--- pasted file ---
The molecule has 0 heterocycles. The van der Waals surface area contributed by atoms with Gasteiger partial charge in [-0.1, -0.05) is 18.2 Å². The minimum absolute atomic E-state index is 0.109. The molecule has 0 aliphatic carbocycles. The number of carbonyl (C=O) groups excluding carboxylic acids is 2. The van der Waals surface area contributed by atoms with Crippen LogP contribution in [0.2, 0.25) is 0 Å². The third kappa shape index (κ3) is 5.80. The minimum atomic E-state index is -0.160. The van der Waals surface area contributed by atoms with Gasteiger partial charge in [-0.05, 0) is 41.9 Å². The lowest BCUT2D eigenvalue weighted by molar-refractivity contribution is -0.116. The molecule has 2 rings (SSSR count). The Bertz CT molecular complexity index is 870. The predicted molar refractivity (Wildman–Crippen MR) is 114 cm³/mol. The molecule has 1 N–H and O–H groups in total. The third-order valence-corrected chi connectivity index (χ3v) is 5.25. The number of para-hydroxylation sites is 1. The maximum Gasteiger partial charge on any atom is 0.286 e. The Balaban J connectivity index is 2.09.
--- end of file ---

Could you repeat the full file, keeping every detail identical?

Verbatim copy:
The molecule has 0 heterocycles. The van der Waals surface area contributed by atoms with Gasteiger partial charge in [-0.1, -0.05) is 18.2 Å². The minimum absolute atomic E-state index is 0.109. The molecule has 0 aliphatic carbocycles. The number of carbonyl (C=O) groups excluding carboxylic acids is 2. The van der Waals surface area contributed by atoms with Crippen LogP contribution in [0.2, 0.25) is 0 Å². The third kappa shape index (κ3) is 5.80. The minimum atomic E-state index is -0.160. The van der Waals surface area contributed by atoms with Gasteiger partial charge in [-0.05, 0) is 41.9 Å². The lowest BCUT2D eigenvalue weighted by molar-refractivity contribution is -0.116. The molecule has 2 rings (SSSR count). The Bertz CT molecular complexity index is 870. The predicted molar refractivity (Wildman–Crippen MR) is 114 cm³/mol. The molecule has 1 N–H and O–H groups in total. The third-order valence-corrected chi connectivity index (χ3v) is 5.25. The number of para-hydroxylation sites is 1. The maximum Gasteiger partial charge on any atom is 0.286 e. The Balaban J connectivity index is 2.09.